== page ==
City leaders battle with sewer lines, drains, water plant

Published 7:01 pm Saturday, March 26, 2016

Vicksburg has 230 miles of sanitary sewer lines, about 60 miles of storm drains and 189 miles of streets.

Most of that is 100 years or older and showing its age.

“People would be amazed at what’s under their feet,” North Ward Alderman Michael Mayfield said.

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Two of the city’s three main sewer lines — the Riverside interceptor and the Stouts Bayou are 108 years old, installed in 1908.

The Levee Street main, which carries sewage to the city’s sewer treatment plant on Rifle Range Road, was installed in 1973. And all three use a variety of pipes to move sewage through their systems.

The city is also under an Environmental Protection Agency consent decree to improve the system.

“We have all different kinds of pipe (in the ground) — concrete, clay, plastic, ductile iron,” Public Works Director Garnet Van Norman said. “We have some storm drains that are actually older (than the sewer lines).”

Most of the city’s storm drain system, he said, were built after the Civil War using a brick arch system, and like some of the sewer and water lines, are buried more than 30 feet below ground.

“They’re deep because probably back when a street was installed, it was just a small bridge going over the drainage way, and it just leveled up over time,” Van Norman said. “Vicksburg is nothing but hills and hollows so a lot of it’s deep.”

He said a set of utility lines by Walmart at the intersection of U.S. 61 South and Iowa Avenue is 40 to 50 deep.

“We had to make a repair on it several years ago,” he said.

And when city officials discover utility lines below 9 feet, they have to call in a contractor.

“We have the equipment to work down to 9 feet, but nothing that allows us to work deeper,” Sewer Department superintendent Willie McCroy said. “Right now, we’ve been lucky; we haven’t had an major problems with the sewer system recently. When we have a problem, we either patch or replace.”

Van Norman said the city’s ancient storm drain system is repaired in places.

“It’s really better to repair and not to replace, because if you think of replacing the ones that you have under Clay Street, you would have to close Clay Street.

“We had a storm sewer under Clay Street and it was in pretty bad shape and about 30 feet down. We put a lining through it.”

And when crews begin working on utility lines, they can run into a maze of pipes crossing over an under the line with the problem.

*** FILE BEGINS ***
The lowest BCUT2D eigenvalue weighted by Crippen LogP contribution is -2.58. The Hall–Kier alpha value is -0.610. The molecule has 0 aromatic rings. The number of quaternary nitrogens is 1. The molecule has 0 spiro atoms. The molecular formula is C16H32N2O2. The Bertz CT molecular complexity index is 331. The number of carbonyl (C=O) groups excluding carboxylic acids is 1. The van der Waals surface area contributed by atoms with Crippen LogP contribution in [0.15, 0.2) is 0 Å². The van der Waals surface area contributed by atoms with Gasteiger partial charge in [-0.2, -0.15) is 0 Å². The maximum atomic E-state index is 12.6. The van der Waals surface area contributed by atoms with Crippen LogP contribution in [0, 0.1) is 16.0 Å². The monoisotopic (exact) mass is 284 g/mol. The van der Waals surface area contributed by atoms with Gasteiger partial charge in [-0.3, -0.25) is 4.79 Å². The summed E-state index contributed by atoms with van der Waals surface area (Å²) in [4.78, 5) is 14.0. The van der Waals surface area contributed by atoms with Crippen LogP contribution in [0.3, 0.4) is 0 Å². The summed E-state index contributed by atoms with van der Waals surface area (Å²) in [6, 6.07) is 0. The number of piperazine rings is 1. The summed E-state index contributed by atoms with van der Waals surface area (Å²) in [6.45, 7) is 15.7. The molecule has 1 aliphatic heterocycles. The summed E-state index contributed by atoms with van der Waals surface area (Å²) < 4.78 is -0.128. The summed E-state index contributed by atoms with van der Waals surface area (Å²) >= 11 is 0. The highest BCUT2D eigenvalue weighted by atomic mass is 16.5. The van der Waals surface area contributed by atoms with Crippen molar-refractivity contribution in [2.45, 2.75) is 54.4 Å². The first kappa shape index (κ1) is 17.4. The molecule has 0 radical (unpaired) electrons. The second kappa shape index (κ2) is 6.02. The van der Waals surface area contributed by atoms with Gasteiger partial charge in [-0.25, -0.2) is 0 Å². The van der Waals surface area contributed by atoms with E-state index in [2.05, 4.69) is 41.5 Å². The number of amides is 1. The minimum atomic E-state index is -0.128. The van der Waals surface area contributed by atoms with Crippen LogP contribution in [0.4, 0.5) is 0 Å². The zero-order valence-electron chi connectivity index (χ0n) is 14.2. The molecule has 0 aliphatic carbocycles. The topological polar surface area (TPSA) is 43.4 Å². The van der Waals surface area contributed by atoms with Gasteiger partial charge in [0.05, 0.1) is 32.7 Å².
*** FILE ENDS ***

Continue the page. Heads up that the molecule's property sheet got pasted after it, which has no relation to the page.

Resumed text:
Mayfield recalled a recent city project to install taps on Washington Street for waterlines for some new downtown apartments.

“We had to move gas, water and some sewer lines, so you never know what you’re going to unearth,” he said. “You have no way of knowing.”

Above ground, Vicksburg’s streets are a mix of paved and brick thoroughfares, some of which harken back to the days when the horse and buggy, instead of the automobile, traveled city streets.

“The pavement gets old and brittle and begins to crack, water gets into them and then we start getting sinkholes and potholes and we have to go in and dig ‘em out and patch them,” said Street Department Supervisor Skipper Whittington. “All we can do it patch them until they can be resurfaced.”

The city has two types of brick streets, the pavers used on Washington Street downtown and a special brick called “hillside brick,” which is on several streets like South and Grove streets, that are reminders of the city’s earlier years.

“It has a notch in it, so when the horses and mules went up and down on it, the shoes would be able to grip the brick,” Van Norman said. “It’s too expensive to keep up the brick streets we have. Some of them have been overlaid. When you go back in and start milling them off (to resurface), people see the brick streets and get upset.”

There is another reason.

“You can’t get that old brick anymore,” Whittington said. “When we have to remove the bricks, we replace them.” That’s not the case with Washington Street. The pavers there are available. The bricks there, he said, are laid on sand spread over a concrete base.


Wastewater treatment plant

More recently, the city has faced another infrastructure problem that doesn’t involve pipes or streets.

Vicksburg’s 47-year-old water treatment plant and its 43-year-old wastewater treatment plant are also beginning to feel their ages.

The water treatment plant on Haining Road has had to shut down three times in three years because of power failures. A blown fuse and faulty generator shut the plant down in November. A short in the plant’s elevator caused a shutdown in August. A third power outage shut off the plant in 2013.

“The electrical system at the water plant is 1960s technology,” Van Norman said. “It’s old and we’ve had an engineering company assess the problems. We’re just going to have to address the problems in the future, and the most expensive and pressing one is going to be the electrical.”

Part of the problem, he said, goes back several years when the plant used chlorine gas to chlorinate the water.

“There’s been an event or two where the gas leaked into the electrical system,” he said. “Chlorine is very corrosive, and we’ve had some problems with the electrical because of that, but the main reason is it’s just old. We just repair it when we have problems now. The best case would be to replace it with a state of the art system. And that will eventually happen. It has to happen.”